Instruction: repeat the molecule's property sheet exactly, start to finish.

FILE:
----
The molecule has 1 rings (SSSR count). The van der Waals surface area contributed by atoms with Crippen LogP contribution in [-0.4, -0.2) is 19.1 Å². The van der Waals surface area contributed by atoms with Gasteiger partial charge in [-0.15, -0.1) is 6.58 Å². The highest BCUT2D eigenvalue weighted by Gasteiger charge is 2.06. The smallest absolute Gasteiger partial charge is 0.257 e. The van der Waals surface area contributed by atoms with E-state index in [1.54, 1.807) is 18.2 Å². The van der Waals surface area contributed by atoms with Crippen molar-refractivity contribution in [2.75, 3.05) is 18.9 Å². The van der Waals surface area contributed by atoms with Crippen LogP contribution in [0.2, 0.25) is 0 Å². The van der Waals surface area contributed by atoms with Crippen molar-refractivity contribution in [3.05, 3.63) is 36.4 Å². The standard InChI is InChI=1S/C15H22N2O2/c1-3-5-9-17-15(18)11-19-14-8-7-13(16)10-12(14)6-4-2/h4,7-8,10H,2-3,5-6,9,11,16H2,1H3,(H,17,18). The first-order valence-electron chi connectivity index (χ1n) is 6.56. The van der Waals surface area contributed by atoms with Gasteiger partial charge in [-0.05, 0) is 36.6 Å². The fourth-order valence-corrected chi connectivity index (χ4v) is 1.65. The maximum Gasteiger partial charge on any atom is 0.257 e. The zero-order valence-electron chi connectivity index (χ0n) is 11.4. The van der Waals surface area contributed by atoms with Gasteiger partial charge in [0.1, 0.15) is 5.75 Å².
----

The molecule has 1 rings (SSSR count). The van der Waals surface area contributed by atoms with Crippen LogP contribution in [-0.4, -0.2) is 19.1 Å². The van der Waals surface area contributed by atoms with Gasteiger partial charge in [-0.15, -0.1) is 6.58 Å². The highest BCUT2D eigenvalue weighted by Gasteiger charge is 2.06. The smallest absolute Gasteiger partial charge is 0.257 e. The van der Waals surface area contributed by atoms with E-state index in [1.54, 1.807) is 18.2 Å². The van der Waals surface area contributed by atoms with Crippen molar-refractivity contribution in [2.75, 3.05) is 18.9 Å². The van der Waals surface area contributed by atoms with Crippen LogP contribution in [0.2, 0.25) is 0 Å². The van der Waals surface area contributed by atoms with Crippen molar-refractivity contribution in [3.05, 3.63) is 36.4 Å². The standard InChI is InChI=1S/C15H22N2O2/c1-3-5-9-17-15(18)11-19-14-8-7-13(16)10-12(14)6-4-2/h4,7-8,10H,2-3,5-6,9,11,16H2,1H3,(H,17,18). The first-order valence-electron chi connectivity index (χ1n) is 6.56. The van der Waals surface area contributed by atoms with Gasteiger partial charge in [-0.05, 0) is 36.6 Å². The fourth-order valence-corrected chi connectivity index (χ4v) is 1.65. The maximum Gasteiger partial charge on any atom is 0.257 e. The zero-order valence-electron chi connectivity index (χ0n) is 11.4. The van der Waals surface area contributed by atoms with Gasteiger partial charge in [0.1, 0.15) is 5.75 Å².